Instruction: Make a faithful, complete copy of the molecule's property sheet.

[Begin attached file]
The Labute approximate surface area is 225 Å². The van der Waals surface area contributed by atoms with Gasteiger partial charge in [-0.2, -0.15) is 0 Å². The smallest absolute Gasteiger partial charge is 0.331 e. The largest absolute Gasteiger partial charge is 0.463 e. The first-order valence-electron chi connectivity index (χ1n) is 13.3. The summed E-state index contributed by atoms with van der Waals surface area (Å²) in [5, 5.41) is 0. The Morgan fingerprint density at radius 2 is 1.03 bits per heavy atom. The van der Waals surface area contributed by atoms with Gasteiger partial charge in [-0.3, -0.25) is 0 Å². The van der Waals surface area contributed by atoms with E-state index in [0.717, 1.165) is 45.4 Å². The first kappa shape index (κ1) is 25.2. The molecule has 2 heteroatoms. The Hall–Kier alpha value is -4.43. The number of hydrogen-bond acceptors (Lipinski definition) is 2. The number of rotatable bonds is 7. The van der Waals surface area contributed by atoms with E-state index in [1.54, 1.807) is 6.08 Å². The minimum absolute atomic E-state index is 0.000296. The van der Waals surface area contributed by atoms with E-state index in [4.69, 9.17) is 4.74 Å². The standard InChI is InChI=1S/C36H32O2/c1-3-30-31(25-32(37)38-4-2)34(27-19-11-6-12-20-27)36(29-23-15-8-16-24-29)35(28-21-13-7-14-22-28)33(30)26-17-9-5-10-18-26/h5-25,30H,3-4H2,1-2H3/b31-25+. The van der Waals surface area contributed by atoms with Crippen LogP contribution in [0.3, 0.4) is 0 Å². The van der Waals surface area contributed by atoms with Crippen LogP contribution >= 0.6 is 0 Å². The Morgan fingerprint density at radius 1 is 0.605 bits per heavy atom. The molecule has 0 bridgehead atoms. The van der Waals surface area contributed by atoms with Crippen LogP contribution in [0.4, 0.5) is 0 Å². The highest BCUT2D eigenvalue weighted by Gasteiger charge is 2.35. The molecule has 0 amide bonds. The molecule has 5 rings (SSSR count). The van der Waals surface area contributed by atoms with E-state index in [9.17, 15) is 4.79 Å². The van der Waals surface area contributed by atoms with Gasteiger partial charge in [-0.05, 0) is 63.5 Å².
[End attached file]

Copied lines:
The Labute approximate surface area is 225 Å². The van der Waals surface area contributed by atoms with Gasteiger partial charge in [-0.2, -0.15) is 0 Å². The smallest absolute Gasteiger partial charge is 0.331 e. The largest absolute Gasteiger partial charge is 0.463 e. The first-order valence-electron chi connectivity index (χ1n) is 13.3. The summed E-state index contributed by atoms with van der Waals surface area (Å²) in [5, 5.41) is 0. The Morgan fingerprint density at radius 2 is 1.03 bits per heavy atom. The van der Waals surface area contributed by atoms with Gasteiger partial charge in [-0.3, -0.25) is 0 Å². The van der Waals surface area contributed by atoms with E-state index in [0.717, 1.165) is 45.4 Å². The first kappa shape index (κ1) is 25.2. The molecule has 2 heteroatoms. The Hall–Kier alpha value is -4.43. The number of hydrogen-bond acceptors (Lipinski definition) is 2. The number of rotatable bonds is 7. The van der Waals surface area contributed by atoms with E-state index in [1.54, 1.807) is 6.08 Å². The minimum absolute atomic E-state index is 0.000296. The van der Waals surface area contributed by atoms with E-state index in [4.69, 9.17) is 4.74 Å². The standard InChI is InChI=1S/C36H32O2/c1-3-30-31(25-32(37)38-4-2)34(27-19-11-6-12-20-27)36(29-23-15-8-16-24-29)35(28-21-13-7-14-22-28)33(30)26-17-9-5-10-18-26/h5-25,30H,3-4H2,1-2H3/b31-25+. The van der Waals surface area contributed by atoms with Crippen LogP contribution in [0.3, 0.4) is 0 Å². The van der Waals surface area contributed by atoms with Crippen LogP contribution >= 0.6 is 0 Å². The Morgan fingerprint density at radius 1 is 0.605 bits per heavy atom. The molecule has 0 bridgehead atoms. The van der Waals surface area contributed by atoms with Crippen LogP contribution in [0.4, 0.5) is 0 Å². The highest BCUT2D eigenvalue weighted by Gasteiger charge is 2.35. The molecule has 0 amide bonds. The molecule has 5 rings (SSSR count). The van der Waals surface area contributed by atoms with E-state index in [9.17, 15) is 4.79 Å². The van der Waals surface area contributed by atoms with Gasteiger partial charge in [-0.05, 0) is 63.5 Å².